And it's all true. But the other side of that equation is that the U.S. needs to save more. For the moment, American households actually are doing so. After the personal-savings rate dipped to zero in 2005, the shock of the economic crisis last year prompted people to snap shut their wallets. Now that it's pouring, in other words, American households have decided to save for a rainy day. The savings rate is currently about 4% and has gone as high as 6% this year.
In China, the household-savings rate exceeds 20%. It is partly for straightforward policy reasons. As we've seen, wage earners are expected to care for not only their children but also their aging parents. And there is, to date, only the flimsiest of publicly funded health care and pension systems, which increases incentives for individuals to save while they are working. But China, like many other East Asian countries, is a society that has esteemed personal financial prudence for centuries. There is no chance that will change anytime soon, even if the government creates a better social safety net and successfully encourages greater consumer spending.
Why does the U.S. need to learn a little frugality? Because healthy savings rates, including government and business savings, are one of the surest indicators of a country's long-term financial health. High savings lead, over time, to increased investment, which in turn generates productivity gains, innovation and job growth. In short, savings are the seed corn of a good economic harvest.
The U.S. government thus needs to get in on the act as well. By running perennial deficits, it is dis-saving, even as households save more. Peter Orszag, Obama's Budget Director, recently called the U.S. budget deficits unsustainable — this year's is $1.4 trillion — and he's right. To date, the U.S. has seemed unable to have what Indiana Governor Mitch Daniels has called an "adult conversation" about the consequences of spending so much more than is taken in. That needs to change. And though Hu Jintao and the rest of the Chinese leadership aren't inclined to lecture visiting Presidents, he might gently hint that Beijing is getting a little nervous about the value of the dollar — which has fallen 15% since March, in large part because of increasing fears that America's debt load is becoming unmanageable.
That's what happens when you're the world's biggest creditor: you get to drop hints like that, which would be enough by themselves to create international economic havoc if they were ever leaked. (Every time any official in Beijing muses publicly about seeking an alternative to the U.S. dollar for the $2.1 trillion China holds in reserve, currency traders have a heart attack.) If Americans became a bit more like the Chinese — if they saved more and spent less, consistently over time — they wouldn't have to worry about all that.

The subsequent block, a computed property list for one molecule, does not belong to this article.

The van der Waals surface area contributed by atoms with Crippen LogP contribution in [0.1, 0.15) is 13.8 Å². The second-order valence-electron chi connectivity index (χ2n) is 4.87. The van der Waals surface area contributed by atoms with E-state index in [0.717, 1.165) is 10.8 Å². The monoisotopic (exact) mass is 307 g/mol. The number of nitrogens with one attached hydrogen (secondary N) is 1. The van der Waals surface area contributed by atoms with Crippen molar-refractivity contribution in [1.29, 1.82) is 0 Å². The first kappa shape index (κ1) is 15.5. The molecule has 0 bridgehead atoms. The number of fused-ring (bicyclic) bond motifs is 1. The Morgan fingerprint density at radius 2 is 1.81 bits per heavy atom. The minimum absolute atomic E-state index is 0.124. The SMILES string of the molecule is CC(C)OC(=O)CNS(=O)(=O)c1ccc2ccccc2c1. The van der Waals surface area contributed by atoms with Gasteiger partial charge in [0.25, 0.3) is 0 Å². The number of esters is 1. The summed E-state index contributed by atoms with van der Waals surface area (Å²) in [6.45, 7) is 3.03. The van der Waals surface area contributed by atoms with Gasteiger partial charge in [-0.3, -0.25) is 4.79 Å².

5. Look over the Horizon
The energy that so many outsiders feel when they are in China and that President Obama may see when he is there comes not just from the frenetic activity that is visible everywhere. It comes also from a sense that it's harnessed to something bigger. The government isn't frantically building all this infrastructure just to create make-work jobs. And kids aren't studying themselves sleepless because it's a lot of fun. A few years ago, I interviewed Zhang Xin, a young man from a deeply poor agricultural province in central China. His parents were wheat farmers and lived in a tiny one-room house next to the fields. He had graduated from Tsinghua University — China's MIT — and gotten a job as a software engineer at Huawei, the Cisco of China. His success, Zhang told me one day, had changed his family forever. None of his descendants would "ever work in the wheat fields again. Not my children. Not their children. That life is over." (And neither would his parents. They moved to prosperous Shenzhen, just north of Hong Kong, soon after he started his new job.)
Multiply that young man's story by millions, and you get a sense of what a forward-looking country this once very backward society has become. A smart American who lived in China for years and who wants to avoid being identified publicly (perhaps because he'd be labeled a "panda hugger," the timeworn epithet tossed at anyone who has anything good to say about China) puts it this way: "China is striving to become what it has not yet become. It is upwardly mobile, consciously, avowedly and — as its track record continues to strengthen — proudly so."
Proudly so, because as Zhang understood, hard work today means a much better life decades from now for those who will inherit what he helped create. And if that sounds familiar to Americans — marooned, for the moment, in the deepest recession in 26 years — it should.